‘Tis the season for home cooking and traditions

Ann and Alexa Steriti.
Ann and Alexa Steriti. (Ann Steriti)

Christmas and the holiday season is a very busy time of year for many of us personally and as business people. If I close my eyes and think about the holiday season, a slideshow of images starts to roll by my mind’s eye. Primarily, I see my smiling family, followed by plates and platters layered with goodies galore. Taking time to spend with family and friends, for me, creates the centerpieces of the holiday season. The traditions that weave them together are captured in treasured photographs, scribbled recipes and wonderful memories. Since my mother passed away over a year ago, every feeling and memory is intensified and I feel the responsibility to continue these traditions she was so much a part. I will be more careful this year in teaching my daughter, nieces and nephews about the details of our family traditions.

When I think about my childhood and our family customs, there are many: Cutting down the Christmas tree; decorating a tree for every bedroom and common room in the house; making cannoli shells with my grandmother, using her secret measuring methods that we try to duplicate today (sometimes not successfully), assembling a gingerbread house complete with lights and furniture. Lastly baking cookies, lots and lots of cookies!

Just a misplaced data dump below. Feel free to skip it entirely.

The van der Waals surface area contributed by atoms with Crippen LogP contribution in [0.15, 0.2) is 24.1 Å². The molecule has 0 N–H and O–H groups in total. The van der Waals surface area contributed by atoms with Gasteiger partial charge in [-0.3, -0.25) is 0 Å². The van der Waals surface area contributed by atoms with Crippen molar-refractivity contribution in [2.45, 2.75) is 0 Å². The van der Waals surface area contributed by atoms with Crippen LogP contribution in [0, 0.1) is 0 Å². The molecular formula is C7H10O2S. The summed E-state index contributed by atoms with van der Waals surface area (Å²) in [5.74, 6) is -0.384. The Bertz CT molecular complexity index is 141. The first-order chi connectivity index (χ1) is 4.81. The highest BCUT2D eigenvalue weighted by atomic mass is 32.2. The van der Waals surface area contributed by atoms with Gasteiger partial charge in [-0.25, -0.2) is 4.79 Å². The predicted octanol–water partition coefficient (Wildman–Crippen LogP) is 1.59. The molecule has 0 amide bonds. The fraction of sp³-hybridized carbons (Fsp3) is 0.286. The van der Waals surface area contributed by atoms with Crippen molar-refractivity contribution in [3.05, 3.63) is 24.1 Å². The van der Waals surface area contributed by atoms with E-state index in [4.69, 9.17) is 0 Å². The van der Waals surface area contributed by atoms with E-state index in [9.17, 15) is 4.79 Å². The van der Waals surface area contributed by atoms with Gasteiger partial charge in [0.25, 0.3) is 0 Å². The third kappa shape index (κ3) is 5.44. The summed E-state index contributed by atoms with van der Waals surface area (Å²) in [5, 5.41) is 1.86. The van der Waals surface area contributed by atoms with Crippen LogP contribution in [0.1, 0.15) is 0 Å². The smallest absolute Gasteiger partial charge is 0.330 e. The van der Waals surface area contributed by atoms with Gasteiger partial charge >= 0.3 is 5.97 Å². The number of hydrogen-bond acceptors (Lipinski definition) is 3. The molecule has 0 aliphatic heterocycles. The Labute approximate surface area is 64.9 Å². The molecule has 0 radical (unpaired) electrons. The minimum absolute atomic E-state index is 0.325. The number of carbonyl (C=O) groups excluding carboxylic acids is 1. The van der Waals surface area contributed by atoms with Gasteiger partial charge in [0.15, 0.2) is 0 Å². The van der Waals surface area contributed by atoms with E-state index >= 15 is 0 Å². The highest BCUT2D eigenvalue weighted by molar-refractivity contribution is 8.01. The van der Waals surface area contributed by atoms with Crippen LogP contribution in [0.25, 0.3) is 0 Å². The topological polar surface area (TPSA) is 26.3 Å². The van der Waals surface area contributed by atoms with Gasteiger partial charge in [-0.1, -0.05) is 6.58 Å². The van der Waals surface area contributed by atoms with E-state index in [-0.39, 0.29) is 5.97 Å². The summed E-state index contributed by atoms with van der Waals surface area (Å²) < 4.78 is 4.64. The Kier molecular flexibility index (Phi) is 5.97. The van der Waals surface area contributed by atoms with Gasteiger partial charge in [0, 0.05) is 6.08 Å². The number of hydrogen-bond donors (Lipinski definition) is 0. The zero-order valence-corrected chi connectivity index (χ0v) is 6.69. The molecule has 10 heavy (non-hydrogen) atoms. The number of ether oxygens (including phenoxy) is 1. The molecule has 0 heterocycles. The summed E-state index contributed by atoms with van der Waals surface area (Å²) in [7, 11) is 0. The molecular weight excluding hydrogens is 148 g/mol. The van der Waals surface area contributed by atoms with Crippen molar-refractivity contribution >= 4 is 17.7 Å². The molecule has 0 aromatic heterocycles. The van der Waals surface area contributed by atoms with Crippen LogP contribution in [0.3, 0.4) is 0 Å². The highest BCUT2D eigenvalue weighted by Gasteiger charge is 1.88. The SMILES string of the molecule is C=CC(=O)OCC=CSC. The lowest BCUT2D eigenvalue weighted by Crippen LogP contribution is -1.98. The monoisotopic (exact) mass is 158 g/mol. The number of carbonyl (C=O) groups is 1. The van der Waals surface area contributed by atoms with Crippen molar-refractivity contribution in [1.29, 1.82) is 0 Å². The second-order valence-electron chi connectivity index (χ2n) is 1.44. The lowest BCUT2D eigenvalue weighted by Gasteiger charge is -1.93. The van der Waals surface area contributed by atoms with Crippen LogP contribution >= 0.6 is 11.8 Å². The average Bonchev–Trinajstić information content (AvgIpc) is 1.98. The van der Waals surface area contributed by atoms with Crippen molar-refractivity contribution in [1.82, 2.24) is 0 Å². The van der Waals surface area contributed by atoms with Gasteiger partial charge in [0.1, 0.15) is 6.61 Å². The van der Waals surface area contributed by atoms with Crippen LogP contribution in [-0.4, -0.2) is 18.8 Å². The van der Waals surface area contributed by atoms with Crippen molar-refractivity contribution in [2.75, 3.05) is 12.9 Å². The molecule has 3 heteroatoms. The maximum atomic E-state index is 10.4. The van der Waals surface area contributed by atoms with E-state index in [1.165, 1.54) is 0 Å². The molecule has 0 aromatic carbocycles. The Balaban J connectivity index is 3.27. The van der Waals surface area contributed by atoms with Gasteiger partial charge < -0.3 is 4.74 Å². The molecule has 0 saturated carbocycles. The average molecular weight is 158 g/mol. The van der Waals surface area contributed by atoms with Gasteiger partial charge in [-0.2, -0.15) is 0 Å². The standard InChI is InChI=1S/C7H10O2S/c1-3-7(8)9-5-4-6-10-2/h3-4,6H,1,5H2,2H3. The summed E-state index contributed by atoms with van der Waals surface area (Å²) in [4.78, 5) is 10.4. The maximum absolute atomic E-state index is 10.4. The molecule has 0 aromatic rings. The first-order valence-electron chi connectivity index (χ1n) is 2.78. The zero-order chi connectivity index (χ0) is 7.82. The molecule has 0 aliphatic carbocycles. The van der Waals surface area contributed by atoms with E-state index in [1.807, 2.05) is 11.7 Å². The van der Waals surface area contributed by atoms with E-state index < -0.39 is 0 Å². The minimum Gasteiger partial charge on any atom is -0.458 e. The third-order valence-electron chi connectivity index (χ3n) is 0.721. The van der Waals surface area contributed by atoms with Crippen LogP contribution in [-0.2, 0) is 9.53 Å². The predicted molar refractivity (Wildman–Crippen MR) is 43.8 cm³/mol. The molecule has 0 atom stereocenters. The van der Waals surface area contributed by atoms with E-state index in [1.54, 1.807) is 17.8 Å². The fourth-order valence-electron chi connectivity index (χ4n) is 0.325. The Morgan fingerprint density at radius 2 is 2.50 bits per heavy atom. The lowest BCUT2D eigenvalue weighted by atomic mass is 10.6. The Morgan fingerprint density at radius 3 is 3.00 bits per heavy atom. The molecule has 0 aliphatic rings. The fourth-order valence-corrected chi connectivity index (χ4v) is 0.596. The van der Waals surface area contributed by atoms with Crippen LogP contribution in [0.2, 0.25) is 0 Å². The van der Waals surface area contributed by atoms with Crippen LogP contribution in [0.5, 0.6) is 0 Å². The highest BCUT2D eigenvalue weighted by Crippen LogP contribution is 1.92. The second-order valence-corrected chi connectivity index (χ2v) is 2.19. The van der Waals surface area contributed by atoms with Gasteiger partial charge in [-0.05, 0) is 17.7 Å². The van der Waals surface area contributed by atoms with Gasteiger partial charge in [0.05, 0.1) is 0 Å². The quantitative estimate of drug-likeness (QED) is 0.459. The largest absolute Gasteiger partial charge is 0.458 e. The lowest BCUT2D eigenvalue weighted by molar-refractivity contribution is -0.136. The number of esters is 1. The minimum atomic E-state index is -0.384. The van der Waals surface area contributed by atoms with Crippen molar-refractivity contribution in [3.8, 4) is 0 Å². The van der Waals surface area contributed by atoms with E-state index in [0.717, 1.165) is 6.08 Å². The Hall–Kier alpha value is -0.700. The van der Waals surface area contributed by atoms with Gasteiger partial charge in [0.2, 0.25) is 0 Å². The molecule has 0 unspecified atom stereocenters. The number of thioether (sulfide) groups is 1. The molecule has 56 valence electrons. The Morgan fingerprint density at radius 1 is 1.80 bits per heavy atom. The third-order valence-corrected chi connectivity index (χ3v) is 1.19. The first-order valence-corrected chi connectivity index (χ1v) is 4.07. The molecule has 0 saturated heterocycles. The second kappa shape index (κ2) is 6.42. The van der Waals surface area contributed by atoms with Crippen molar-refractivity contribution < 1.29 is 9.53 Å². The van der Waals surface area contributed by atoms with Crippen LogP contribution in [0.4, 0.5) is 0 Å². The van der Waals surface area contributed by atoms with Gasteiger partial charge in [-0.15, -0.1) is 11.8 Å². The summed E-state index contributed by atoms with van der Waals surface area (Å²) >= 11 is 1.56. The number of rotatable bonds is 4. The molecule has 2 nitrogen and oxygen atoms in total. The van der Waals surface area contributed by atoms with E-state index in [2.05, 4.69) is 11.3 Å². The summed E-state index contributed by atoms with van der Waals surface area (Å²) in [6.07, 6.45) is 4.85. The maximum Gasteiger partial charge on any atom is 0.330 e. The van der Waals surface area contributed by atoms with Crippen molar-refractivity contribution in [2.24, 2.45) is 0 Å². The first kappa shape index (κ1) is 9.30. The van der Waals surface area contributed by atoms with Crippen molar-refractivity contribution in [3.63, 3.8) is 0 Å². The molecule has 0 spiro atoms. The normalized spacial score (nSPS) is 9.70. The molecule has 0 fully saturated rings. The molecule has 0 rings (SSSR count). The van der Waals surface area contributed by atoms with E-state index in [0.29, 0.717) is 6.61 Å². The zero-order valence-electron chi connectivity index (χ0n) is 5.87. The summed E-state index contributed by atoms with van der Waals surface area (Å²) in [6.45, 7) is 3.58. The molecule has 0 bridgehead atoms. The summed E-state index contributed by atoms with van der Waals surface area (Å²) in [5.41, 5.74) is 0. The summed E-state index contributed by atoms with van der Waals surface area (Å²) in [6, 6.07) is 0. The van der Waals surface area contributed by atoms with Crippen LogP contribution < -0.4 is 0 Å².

One of our favorite traditions is celebrating the Feast of the Seven Fishes, which is part of an Italian-American Christmas Eve Celebration. We have already started planning the menu, with great anticipation. Christmas Eve is still weeks away and doesn’t change much from year to year. The evening begins with the 24 of us crowding into my father’s Revere kitchen as he fries up Zeppoles — a fried dough with a sardine cooked inside. Stuffed clams and calamari salad accompany the zeppoles until dinner is served. The dinner feast consists of plenty of homemade pasta with a variety of sauces including lobster, clam and basic tomato sauce, baked stuffed shrimp, and baccala salad. Over the years, I have grown to appreciate the time spent preparing the feast and sharing it with my loved ones.

Finally dessert arrives with an array of homemade holiday cookies. It warms my heart to see my daughter Alexa, a recent Union College graduate, who has just entered the financial planning business, sharing some of my passions as she spends much of her free time baking outside of her professional career. She does so by personally delivering cookies to loved ones and getting us into the giving spirit of the holiday season, another beloved family tradition. Everybody in the Steriti, Sacco and Periwinkles families urge our friends to slow down and enjoy their own special family traditions.

Here’s my grandmother’s recipe for “Melt-Away” cookies:

Bake at 350 degrees for 20 minutes. Makes about 4 dozen balls.


1/2 cup butter 

3 tablespoons of confectioners’ (powdered) sugar

1 cup sifted flour

1 cup finely chopped walnuts

  1. Cream butter with sugar in medium-size bowl;gradually add flour, mixing in thoroughly; stir in nuts; chill.
  2. Form teaspoons of dough into marble-size balls by rolling lightly between palms of hands, place on ungreased cookie sheets.
  3. Bake in moderate oven 350° for 20 minutes, or until pale golden.
  4. Remove from cookie sheet with a spatula; while still hot, roll in additional confectioners’ (powdered) sugar; cool on wire cake rack.

Enjoy and Happy Holidays!

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